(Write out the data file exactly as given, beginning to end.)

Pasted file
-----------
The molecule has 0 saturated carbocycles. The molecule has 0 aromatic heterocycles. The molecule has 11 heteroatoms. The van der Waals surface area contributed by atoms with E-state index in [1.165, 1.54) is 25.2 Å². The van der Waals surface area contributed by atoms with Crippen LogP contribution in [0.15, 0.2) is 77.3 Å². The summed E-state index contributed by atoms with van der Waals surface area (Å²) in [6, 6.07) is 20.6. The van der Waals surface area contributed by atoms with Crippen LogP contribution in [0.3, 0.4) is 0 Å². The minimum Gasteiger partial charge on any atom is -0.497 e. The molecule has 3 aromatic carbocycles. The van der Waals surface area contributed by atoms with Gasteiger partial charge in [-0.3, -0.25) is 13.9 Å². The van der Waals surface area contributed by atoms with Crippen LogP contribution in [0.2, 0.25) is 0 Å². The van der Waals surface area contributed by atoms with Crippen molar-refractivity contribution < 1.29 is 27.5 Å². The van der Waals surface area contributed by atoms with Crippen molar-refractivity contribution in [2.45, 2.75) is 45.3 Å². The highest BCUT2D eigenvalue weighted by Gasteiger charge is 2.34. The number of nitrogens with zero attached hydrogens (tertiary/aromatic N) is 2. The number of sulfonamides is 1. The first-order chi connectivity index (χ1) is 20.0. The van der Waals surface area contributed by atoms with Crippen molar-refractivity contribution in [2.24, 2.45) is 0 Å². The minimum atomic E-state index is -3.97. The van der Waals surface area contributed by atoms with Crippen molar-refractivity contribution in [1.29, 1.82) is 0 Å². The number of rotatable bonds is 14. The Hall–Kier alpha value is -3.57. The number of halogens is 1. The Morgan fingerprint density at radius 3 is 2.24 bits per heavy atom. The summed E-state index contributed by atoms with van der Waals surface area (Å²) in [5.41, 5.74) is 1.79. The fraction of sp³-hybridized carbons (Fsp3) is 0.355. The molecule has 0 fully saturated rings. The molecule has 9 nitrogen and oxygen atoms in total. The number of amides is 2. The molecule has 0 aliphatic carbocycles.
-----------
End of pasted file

The molecule has 0 saturated carbocycles. The molecule has 0 aromatic heterocycles. The molecule has 11 heteroatoms. The van der Waals surface area contributed by atoms with E-state index in [1.165, 1.54) is 25.2 Å². The van der Waals surface area contributed by atoms with Crippen LogP contribution in [0.15, 0.2) is 77.3 Å². The summed E-state index contributed by atoms with van der Waals surface area (Å²) in [6, 6.07) is 20.6. The van der Waals surface area contributed by atoms with Crippen LogP contribution in [0.3, 0.4) is 0 Å². The minimum Gasteiger partial charge on any atom is -0.497 e. The molecule has 3 aromatic carbocycles. The van der Waals surface area contributed by atoms with Gasteiger partial charge in [-0.3, -0.25) is 13.9 Å². The van der Waals surface area contributed by atoms with Crippen LogP contribution in [0.2, 0.25) is 0 Å². The van der Waals surface area contributed by atoms with Crippen molar-refractivity contribution < 1.29 is 27.5 Å². The van der Waals surface area contributed by atoms with Crippen molar-refractivity contribution in [2.45, 2.75) is 45.3 Å². The highest BCUT2D eigenvalue weighted by Gasteiger charge is 2.34. The number of nitrogens with zero attached hydrogens (tertiary/aromatic N) is 2. The number of sulfonamides is 1. The first-order chi connectivity index (χ1) is 20.0. The van der Waals surface area contributed by atoms with Crippen molar-refractivity contribution in [2.24, 2.45) is 0 Å². The minimum atomic E-state index is -3.97. The van der Waals surface area contributed by atoms with Crippen molar-refractivity contribution in [1.29, 1.82) is 0 Å². The number of rotatable bonds is 14. The Hall–Kier alpha value is -3.57. The number of halogens is 1. The Morgan fingerprint density at radius 3 is 2.24 bits per heavy atom. The summed E-state index contributed by atoms with van der Waals surface area (Å²) in [5.41, 5.74) is 1.79. The fraction of sp³-hybridized carbons (Fsp3) is 0.355. The molecule has 0 fully saturated rings. The molecule has 9 nitrogen and oxygen atoms in total. The number of amides is 2. The molecule has 0 aliphatic carbocycles.